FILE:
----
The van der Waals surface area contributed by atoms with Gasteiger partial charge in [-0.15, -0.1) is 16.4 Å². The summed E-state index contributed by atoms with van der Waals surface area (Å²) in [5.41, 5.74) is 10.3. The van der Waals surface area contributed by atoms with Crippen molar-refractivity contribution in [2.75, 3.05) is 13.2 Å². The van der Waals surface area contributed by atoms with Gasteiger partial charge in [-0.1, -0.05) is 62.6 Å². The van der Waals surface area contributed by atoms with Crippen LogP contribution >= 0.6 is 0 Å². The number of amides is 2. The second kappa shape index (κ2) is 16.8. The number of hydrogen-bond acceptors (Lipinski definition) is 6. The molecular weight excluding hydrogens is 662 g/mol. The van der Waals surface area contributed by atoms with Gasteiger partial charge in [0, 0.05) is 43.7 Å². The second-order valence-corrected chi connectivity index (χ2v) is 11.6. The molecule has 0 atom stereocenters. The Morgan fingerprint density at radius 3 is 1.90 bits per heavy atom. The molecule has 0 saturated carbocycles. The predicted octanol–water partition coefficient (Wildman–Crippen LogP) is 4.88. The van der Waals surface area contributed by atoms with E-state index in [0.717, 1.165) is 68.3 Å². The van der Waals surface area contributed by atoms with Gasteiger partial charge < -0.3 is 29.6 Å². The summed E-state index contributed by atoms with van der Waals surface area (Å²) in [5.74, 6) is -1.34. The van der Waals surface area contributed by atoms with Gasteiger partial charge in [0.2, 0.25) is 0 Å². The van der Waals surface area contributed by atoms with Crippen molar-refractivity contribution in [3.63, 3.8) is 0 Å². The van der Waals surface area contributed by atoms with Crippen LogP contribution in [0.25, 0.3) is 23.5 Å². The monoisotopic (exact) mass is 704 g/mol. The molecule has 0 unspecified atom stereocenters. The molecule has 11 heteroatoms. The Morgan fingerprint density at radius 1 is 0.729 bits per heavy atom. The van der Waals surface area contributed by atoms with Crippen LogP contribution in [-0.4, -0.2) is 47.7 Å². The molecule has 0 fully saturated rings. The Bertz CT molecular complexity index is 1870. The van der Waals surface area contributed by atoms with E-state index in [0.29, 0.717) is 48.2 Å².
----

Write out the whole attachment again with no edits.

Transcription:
The van der Waals surface area contributed by atoms with Gasteiger partial charge in [-0.15, -0.1) is 16.4 Å². The summed E-state index contributed by atoms with van der Waals surface area (Å²) in [5.41, 5.74) is 10.3. The van der Waals surface area contributed by atoms with Crippen molar-refractivity contribution in [2.75, 3.05) is 13.2 Å². The van der Waals surface area contributed by atoms with Gasteiger partial charge in [-0.1, -0.05) is 62.6 Å². The van der Waals surface area contributed by atoms with Crippen LogP contribution >= 0.6 is 0 Å². The number of amides is 2. The second kappa shape index (κ2) is 16.8. The number of hydrogen-bond acceptors (Lipinski definition) is 6. The molecular weight excluding hydrogens is 662 g/mol. The van der Waals surface area contributed by atoms with Gasteiger partial charge in [0, 0.05) is 43.7 Å². The second-order valence-corrected chi connectivity index (χ2v) is 11.6. The molecule has 0 atom stereocenters. The Morgan fingerprint density at radius 3 is 1.90 bits per heavy atom. The molecule has 0 saturated carbocycles. The predicted octanol–water partition coefficient (Wildman–Crippen LogP) is 4.88. The van der Waals surface area contributed by atoms with E-state index in [0.717, 1.165) is 68.3 Å². The van der Waals surface area contributed by atoms with Gasteiger partial charge < -0.3 is 29.6 Å². The summed E-state index contributed by atoms with van der Waals surface area (Å²) in [5.74, 6) is -1.34. The van der Waals surface area contributed by atoms with Gasteiger partial charge in [0.2, 0.25) is 0 Å². The van der Waals surface area contributed by atoms with Crippen molar-refractivity contribution in [3.63, 3.8) is 0 Å². The van der Waals surface area contributed by atoms with Crippen LogP contribution in [0.25, 0.3) is 23.5 Å². The monoisotopic (exact) mass is 704 g/mol. The molecule has 0 unspecified atom stereocenters. The molecule has 11 heteroatoms. The Morgan fingerprint density at radius 1 is 0.729 bits per heavy atom. The van der Waals surface area contributed by atoms with Crippen LogP contribution in [-0.4, -0.2) is 47.7 Å². The molecule has 0 fully saturated rings. The Bertz CT molecular complexity index is 1870. The van der Waals surface area contributed by atoms with E-state index in [0.29, 0.717) is 48.2 Å².